Monday, March 4, 2013

Extremely Unscientific Data on Creation vs. Revision Stress in Intro to Creative Writing Students

I'll admit it - sometimes, I ask my students specific questions to discuss for my own edification. An example just recently was this discussion question in my online intro to creative writing class:
Which is more stressful - creation (the blank page) or revision? And if you don't revise, or don't spend a lot of effort on revision, why not?
Obviously, I wanted the students to think about their own strengths and weaknesses when it comes to the writing process, but I think also in there, somewhere, I wanted a chance to answer the question myself: I am scared of creation. 

Creation is scary. Creation is why I don't post online for months, or sometimes years. Creation is why I've been working on the same novel for three years and always put it off in favor of grading and critiquing other peoples' creation. Creatiphobia, I could call it, is holding me back as a professional writer, and I wanted to see if my students - most of them in their late teens and early twenties but some adult students with more life experience than me - were creatiphobes too.

From an extremely unscientific data set (i.e. me reading all the responses and deciding their categories), my results were that out of 16 responses, 8 students thought revision was more stressful, some even going so far as to say they hated it. 3 students agreed with me, saying that the blank page was more stressful/revision was easier or more fun for them. 5 students, surprisingly, either answered "It depends" or "Both are difficult." In the interest of looking super-awesome, I made a pie chart:
If I actually was a scientist, I would have surveyed more than 16 students and would also get more information to think about, like, their age, number of school years or semesters completed, perhaps socioeconomic status just for funsies. But I am not a scientist.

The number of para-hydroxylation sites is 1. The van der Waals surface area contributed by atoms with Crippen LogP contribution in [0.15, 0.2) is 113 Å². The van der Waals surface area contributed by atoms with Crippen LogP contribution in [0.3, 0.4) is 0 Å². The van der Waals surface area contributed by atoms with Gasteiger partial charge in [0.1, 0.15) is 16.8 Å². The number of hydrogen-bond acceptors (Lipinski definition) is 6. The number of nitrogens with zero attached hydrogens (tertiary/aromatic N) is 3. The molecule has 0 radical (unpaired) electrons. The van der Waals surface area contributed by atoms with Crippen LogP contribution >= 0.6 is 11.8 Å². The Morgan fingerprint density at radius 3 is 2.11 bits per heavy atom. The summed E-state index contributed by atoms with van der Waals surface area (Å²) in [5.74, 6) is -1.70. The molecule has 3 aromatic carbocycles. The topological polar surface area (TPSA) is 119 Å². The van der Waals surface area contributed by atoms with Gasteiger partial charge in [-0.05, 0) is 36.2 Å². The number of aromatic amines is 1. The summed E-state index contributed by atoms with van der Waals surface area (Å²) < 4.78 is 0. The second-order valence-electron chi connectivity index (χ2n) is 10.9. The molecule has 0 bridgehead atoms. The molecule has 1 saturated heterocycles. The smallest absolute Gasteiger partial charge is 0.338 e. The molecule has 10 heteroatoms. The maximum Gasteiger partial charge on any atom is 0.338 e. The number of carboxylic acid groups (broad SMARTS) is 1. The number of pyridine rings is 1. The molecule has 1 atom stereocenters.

The most interesting response was this student, who is an art major and said it has to do with medium:
[Anxiety of a blank page] only gets worse if it's nice paper, or a pretty book, or a fancy medium/tool--it creates this sense of having to have all your marks and ideas perfect immediately or your ruined the page and the entire book. Your tools have to create a sense of comfort so you're okay with making mistakes, because those mistakes sometimes aren't so bad or mistakes at all...but you won't know that or even reach that when you're afraid of making a mark. Writing or sketching on medium-low grade sketchbooks and journals feel safe, because they don't feel sacred or special. The same with the computer. Things feel less consequential so you can just jump in.  
-Ashley Almeida-Souza (*
Conclusion? I don't know if I have one, at least not the one I wanted. I found it interesting that most early writers are more excited to create, and I think I remember that: before I learned too much, before crippling doubt set in, I filled yellow legal pads in the back of my parents' minivan on our long summer vacation drives. But of course I didn't tell them this. I didn't tell them that for me, the more I learned the less I wanted to create. I didn't want to scare them off. So I replied, here and there, that I agreed with the ones I agreed with, that revision was fun, and I admired the ones who liked creativity, and I nodded wisely at the ones who said "It depends." And I especially resonated with Ash's response, which is why the Moleskin I got for my birthday is still empty, and why this blog is full of half-written posts of less consequence.

Sometimes it's just nice to be reminded that we are not alone in this.

*used with permission

1 comment:

  1. I go back and forth about this every two weeks. I guess that's just the age I'm at :/